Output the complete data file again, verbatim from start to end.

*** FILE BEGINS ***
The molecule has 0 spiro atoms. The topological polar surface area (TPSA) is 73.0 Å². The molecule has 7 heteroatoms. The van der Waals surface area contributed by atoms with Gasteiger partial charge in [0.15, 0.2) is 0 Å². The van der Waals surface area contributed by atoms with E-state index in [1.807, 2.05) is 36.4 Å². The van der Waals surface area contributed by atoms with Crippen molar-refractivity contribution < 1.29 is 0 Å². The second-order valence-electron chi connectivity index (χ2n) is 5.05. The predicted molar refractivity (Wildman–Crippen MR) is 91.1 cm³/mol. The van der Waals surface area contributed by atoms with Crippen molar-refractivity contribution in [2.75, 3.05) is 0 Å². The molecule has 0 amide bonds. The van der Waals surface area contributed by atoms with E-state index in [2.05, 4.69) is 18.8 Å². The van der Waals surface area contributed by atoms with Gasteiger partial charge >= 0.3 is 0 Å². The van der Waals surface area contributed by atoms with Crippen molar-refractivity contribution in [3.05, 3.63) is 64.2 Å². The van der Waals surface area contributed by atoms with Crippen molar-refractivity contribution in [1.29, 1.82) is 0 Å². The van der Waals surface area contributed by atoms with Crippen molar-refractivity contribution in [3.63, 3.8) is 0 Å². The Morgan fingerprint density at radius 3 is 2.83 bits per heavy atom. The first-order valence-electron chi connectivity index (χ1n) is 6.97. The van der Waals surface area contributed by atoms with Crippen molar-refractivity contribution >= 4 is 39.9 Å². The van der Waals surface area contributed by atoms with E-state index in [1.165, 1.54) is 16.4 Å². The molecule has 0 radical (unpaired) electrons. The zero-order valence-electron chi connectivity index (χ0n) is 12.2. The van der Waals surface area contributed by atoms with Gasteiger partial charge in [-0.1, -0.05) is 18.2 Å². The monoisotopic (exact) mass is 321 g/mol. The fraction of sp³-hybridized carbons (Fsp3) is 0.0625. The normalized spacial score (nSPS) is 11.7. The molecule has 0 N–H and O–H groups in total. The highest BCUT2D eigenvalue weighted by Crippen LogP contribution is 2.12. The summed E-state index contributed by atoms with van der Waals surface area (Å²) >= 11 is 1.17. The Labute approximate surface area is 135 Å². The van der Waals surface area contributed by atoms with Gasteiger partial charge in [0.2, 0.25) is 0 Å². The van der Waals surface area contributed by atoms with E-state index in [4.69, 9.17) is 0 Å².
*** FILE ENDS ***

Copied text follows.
The molecule has 0 spiro atoms. The topological polar surface area (TPSA) is 73.0 Å². The molecule has 7 heteroatoms. The van der Waals surface area contributed by atoms with Gasteiger partial charge in [0.15, 0.2) is 0 Å². The van der Waals surface area contributed by atoms with E-state index in [1.807, 2.05) is 36.4 Å². The van der Waals surface area contributed by atoms with Crippen molar-refractivity contribution < 1.29 is 0 Å². The second-order valence-electron chi connectivity index (χ2n) is 5.05. The predicted molar refractivity (Wildman–Crippen MR) is 91.1 cm³/mol. The van der Waals surface area contributed by atoms with Crippen molar-refractivity contribution in [2.75, 3.05) is 0 Å². The molecule has 0 amide bonds. The van der Waals surface area contributed by atoms with E-state index in [2.05, 4.69) is 18.8 Å². The van der Waals surface area contributed by atoms with Gasteiger partial charge >= 0.3 is 0 Å². The van der Waals surface area contributed by atoms with Crippen molar-refractivity contribution in [3.05, 3.63) is 64.2 Å². The van der Waals surface area contributed by atoms with Crippen molar-refractivity contribution in [1.29, 1.82) is 0 Å². The van der Waals surface area contributed by atoms with Crippen molar-refractivity contribution in [3.63, 3.8) is 0 Å². The Morgan fingerprint density at radius 3 is 2.83 bits per heavy atom. The first-order valence-electron chi connectivity index (χ1n) is 6.97. The van der Waals surface area contributed by atoms with Crippen molar-refractivity contribution >= 4 is 39.9 Å². The van der Waals surface area contributed by atoms with E-state index in [1.165, 1.54) is 16.4 Å². The molecule has 0 radical (unpaired) electrons. The zero-order valence-electron chi connectivity index (χ0n) is 12.2. The van der Waals surface area contributed by atoms with Gasteiger partial charge in [-0.1, -0.05) is 18.2 Å². The monoisotopic (exact) mass is 321 g/mol. The fraction of sp³-hybridized carbons (Fsp3) is 0.0625. The normalized spacial score (nSPS) is 11.7. The molecule has 0 N–H and O–H groups in total. The highest BCUT2D eigenvalue weighted by Crippen LogP contribution is 2.12. The summed E-state index contributed by atoms with van der Waals surface area (Å²) >= 11 is 1.17. The Labute approximate surface area is 135 Å². The van der Waals surface area contributed by atoms with Gasteiger partial charge in [0.2, 0.25) is 0 Å². The van der Waals surface area contributed by atoms with E-state index in [4.69, 9.17) is 0 Å².